If you see a post on Facebook about a Casey Anthony confession, or a link to download the video chat app, run away. These two new Facebook scams demonstrate why the social network is such fertile ground for attackers to target.
Malware attacks frequently use social engineering to spread and current events as bait. With the recent unveiling of Facebook’s partnership with Skype to deliver video chat from within the social network, and the public outrage over the acquittal of Casey Anthony, attackers have the key ingredients they need to dupe victims into installing malware.
Facebook Video Chat
Facebook Video Chat is awesome. I would have preferred a Facebook iPad app, and we can debate whether or not it is as awesome as the Google+ Huddles feature that enables group video chat, but it is pretty cool to be able to start a video call with anyone in my social network with a couple clicks of the mouse. But, it is not an app.
The Sophos NakedSecurity blog cautions, “If you see a wall post referencing “Enable video calls.”, don’t click it! Send your friend a message that they have been tricked.”
There is a right way to enable the Facebook Video Chat service, and it does not involve installing a third-party app. This malware asks for permission to access your information, post on your wall, access posts in your news feed, and even continue to access any of this information even when you are not actively using the app.
Hopefully, that would set off some red flags for most users. Why would a video chat utility need to access my news feed or post on my wall–especially when the video chat tool isn’t even in use? Users who lack that sixth sense and “Allow” this app will end up spamming all of their Facebook connections and lead them to an online survey site that generates traffic and referral fees for the attackers.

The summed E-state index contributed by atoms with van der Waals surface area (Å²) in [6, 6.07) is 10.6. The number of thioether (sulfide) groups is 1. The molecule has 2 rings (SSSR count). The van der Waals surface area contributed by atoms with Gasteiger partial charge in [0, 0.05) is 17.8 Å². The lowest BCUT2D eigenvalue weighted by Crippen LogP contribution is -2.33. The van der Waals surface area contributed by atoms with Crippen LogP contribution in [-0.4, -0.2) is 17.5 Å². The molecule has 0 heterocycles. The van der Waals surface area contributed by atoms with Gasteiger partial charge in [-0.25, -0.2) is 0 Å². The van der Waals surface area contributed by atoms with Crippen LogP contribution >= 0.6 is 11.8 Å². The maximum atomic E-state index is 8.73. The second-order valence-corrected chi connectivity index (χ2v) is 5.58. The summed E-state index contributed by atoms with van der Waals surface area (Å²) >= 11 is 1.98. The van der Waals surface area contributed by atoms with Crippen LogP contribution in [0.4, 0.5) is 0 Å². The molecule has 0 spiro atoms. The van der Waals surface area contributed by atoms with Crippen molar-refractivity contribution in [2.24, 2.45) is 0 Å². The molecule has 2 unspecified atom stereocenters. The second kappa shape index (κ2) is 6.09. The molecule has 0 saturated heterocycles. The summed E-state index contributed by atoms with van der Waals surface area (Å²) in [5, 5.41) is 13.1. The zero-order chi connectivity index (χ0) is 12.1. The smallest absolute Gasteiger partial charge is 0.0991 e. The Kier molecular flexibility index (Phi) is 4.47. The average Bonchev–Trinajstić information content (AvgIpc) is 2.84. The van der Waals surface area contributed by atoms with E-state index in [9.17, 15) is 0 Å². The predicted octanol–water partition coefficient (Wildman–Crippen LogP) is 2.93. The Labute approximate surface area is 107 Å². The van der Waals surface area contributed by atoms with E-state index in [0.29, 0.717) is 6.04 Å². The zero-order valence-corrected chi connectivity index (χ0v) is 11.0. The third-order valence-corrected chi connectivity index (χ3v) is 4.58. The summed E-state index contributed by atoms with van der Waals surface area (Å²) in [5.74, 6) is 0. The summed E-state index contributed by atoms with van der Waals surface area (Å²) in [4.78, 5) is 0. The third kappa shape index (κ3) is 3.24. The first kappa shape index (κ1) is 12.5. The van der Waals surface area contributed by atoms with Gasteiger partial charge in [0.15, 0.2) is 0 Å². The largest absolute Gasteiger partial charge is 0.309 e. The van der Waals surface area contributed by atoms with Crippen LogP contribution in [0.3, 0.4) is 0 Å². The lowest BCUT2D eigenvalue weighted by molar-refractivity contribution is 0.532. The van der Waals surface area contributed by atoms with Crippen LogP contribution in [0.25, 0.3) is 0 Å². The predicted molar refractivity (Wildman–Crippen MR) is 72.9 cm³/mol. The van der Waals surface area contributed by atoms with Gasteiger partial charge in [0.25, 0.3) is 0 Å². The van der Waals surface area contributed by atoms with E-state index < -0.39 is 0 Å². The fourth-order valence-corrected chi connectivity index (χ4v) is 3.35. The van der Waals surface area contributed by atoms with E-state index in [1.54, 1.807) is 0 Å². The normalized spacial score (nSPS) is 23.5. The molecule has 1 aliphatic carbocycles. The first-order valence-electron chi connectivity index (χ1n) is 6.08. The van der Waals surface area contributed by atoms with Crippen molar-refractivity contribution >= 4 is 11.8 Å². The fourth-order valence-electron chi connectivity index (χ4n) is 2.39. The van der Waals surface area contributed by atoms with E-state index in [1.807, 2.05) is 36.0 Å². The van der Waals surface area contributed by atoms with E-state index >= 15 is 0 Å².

Casey Anthony is the OJ Simpson of this decade–the tabloid media circus murder trial where the public is sure she is guilty, yet somehow she was inexplicably acquitted. The shock and outrage over the result of the trial make perfect fodder for a Facebook scam.
If you happen to see a message on Facebook proclaiming “BREAKING NEWS–Leaked Video of Casey Anthony CONFESSING to Lawyer!”, don’t believe the hype. Please. Don’t say I didn’t warn you.
If you make the mistake of clicking on the link, you will see an “Age verification” confirmation box that reads “Are you older than 13 years of age? Click “Jaa” button 2x to confirm and play video.” The word “Jaa” is actually Finnish for “Share”, and when you click the button you are granting permission for the malware to be shared with your Facebook network.
If you are persistent (or oblivious) enough to push on, you will eventually come to a page that appears to be YouTube, but alas there is no such video. Instead, you will be presented with yet another online survey scam that generates traffic and revenue for the attackers.
Attackers expect you to let your guard down because the links are allegedly coming from your social network. Why wouldn’t you trust your Facebook ‘Friends’? Think twice, or even three times, before clicking on things. Even on Facebook, if it seems suspicious, or too good to be true, it probably is.